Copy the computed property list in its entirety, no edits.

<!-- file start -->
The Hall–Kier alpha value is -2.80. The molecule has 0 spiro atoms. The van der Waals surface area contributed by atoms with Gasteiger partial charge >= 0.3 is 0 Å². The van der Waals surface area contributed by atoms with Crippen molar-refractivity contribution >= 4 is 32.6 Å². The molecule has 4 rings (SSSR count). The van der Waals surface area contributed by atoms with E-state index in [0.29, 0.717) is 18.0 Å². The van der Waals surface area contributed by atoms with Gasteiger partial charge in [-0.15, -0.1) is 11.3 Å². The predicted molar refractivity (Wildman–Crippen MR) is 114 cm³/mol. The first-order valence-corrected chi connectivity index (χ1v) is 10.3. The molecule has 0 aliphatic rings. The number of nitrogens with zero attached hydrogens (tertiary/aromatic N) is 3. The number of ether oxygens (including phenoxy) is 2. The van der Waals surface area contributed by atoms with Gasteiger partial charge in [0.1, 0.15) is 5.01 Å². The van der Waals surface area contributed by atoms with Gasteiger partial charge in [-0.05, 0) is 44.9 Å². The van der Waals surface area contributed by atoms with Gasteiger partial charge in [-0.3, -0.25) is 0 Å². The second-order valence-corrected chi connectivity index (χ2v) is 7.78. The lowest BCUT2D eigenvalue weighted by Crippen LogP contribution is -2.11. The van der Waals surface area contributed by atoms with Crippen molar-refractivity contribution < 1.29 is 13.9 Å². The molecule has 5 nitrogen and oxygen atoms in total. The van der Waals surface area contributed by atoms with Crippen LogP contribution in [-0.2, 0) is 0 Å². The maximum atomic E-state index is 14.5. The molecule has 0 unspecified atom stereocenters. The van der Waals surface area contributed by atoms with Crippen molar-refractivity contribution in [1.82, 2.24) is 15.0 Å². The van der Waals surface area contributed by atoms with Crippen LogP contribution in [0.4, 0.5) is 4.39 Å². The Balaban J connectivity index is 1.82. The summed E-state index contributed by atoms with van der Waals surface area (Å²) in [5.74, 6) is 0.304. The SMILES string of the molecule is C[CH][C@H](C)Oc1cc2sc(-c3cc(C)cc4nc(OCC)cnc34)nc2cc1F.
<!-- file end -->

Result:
The Hall–Kier alpha value is -2.80. The molecule has 0 spiro atoms. The van der Waals surface area contributed by atoms with Gasteiger partial charge >= 0.3 is 0 Å². The van der Waals surface area contributed by atoms with Crippen molar-refractivity contribution >= 4 is 32.6 Å². The molecule has 4 rings (SSSR count). The van der Waals surface area contributed by atoms with E-state index in [0.29, 0.717) is 18.0 Å². The van der Waals surface area contributed by atoms with Gasteiger partial charge in [-0.15, -0.1) is 11.3 Å². The predicted molar refractivity (Wildman–Crippen MR) is 114 cm³/mol. The first-order valence-corrected chi connectivity index (χ1v) is 10.3. The molecule has 0 aliphatic rings. The number of nitrogens with zero attached hydrogens (tertiary/aromatic N) is 3. The number of ether oxygens (including phenoxy) is 2. The van der Waals surface area contributed by atoms with Gasteiger partial charge in [0.1, 0.15) is 5.01 Å². The van der Waals surface area contributed by atoms with Gasteiger partial charge in [-0.05, 0) is 44.9 Å². The van der Waals surface area contributed by atoms with Gasteiger partial charge in [-0.3, -0.25) is 0 Å². The second-order valence-corrected chi connectivity index (χ2v) is 7.78. The lowest BCUT2D eigenvalue weighted by Crippen LogP contribution is -2.11. The van der Waals surface area contributed by atoms with Crippen molar-refractivity contribution < 1.29 is 13.9 Å². The molecule has 5 nitrogen and oxygen atoms in total. The van der Waals surface area contributed by atoms with Crippen LogP contribution in [-0.2, 0) is 0 Å². The maximum atomic E-state index is 14.5. The molecule has 0 unspecified atom stereocenters. The van der Waals surface area contributed by atoms with Crippen molar-refractivity contribution in [1.82, 2.24) is 15.0 Å². The van der Waals surface area contributed by atoms with Crippen LogP contribution in [0.4, 0.5) is 4.39 Å². The Balaban J connectivity index is 1.82. The summed E-state index contributed by atoms with van der Waals surface area (Å²) in [5.74, 6) is 0.304. The SMILES string of the molecule is C[CH][C@H](C)Oc1cc2sc(-c3cc(C)cc4nc(OCC)cnc34)nc2cc1F.